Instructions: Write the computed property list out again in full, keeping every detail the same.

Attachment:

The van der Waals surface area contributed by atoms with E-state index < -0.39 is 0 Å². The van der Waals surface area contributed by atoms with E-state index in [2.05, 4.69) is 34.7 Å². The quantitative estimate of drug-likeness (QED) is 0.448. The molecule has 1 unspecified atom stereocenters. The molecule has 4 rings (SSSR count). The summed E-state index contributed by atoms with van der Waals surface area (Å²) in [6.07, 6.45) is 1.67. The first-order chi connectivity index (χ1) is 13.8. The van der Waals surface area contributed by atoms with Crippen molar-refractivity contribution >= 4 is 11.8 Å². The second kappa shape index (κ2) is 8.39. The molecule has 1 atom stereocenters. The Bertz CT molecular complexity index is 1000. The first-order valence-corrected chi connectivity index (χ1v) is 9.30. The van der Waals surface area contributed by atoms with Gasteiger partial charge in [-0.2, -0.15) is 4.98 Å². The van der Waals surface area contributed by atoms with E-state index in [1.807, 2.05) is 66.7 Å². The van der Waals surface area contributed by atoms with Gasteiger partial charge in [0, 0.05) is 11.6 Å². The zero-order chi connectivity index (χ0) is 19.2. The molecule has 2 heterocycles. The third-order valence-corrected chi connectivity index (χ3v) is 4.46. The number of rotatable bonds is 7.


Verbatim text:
The van der Waals surface area contributed by atoms with E-state index < -0.39 is 0 Å². The van der Waals surface area contributed by atoms with E-state index in [2.05, 4.69) is 34.7 Å². The quantitative estimate of drug-likeness (QED) is 0.448. The molecule has 1 unspecified atom stereocenters. The molecule has 4 rings (SSSR count). The summed E-state index contributed by atoms with van der Waals surface area (Å²) in [6.07, 6.45) is 1.67. The first-order chi connectivity index (χ1) is 13.8. The van der Waals surface area contributed by atoms with Crippen molar-refractivity contribution >= 4 is 11.8 Å². The second kappa shape index (κ2) is 8.39. The molecule has 1 atom stereocenters. The Bertz CT molecular complexity index is 1000. The first-order valence-corrected chi connectivity index (χ1v) is 9.30. The van der Waals surface area contributed by atoms with Gasteiger partial charge in [-0.2, -0.15) is 4.98 Å². The van der Waals surface area contributed by atoms with E-state index in [1.807, 2.05) is 66.7 Å². The van der Waals surface area contributed by atoms with Gasteiger partial charge in [0, 0.05) is 11.6 Å². The zero-order chi connectivity index (χ0) is 19.2. The molecule has 2 heterocycles. The third-order valence-corrected chi connectivity index (χ3v) is 4.46. The number of rotatable bonds is 7.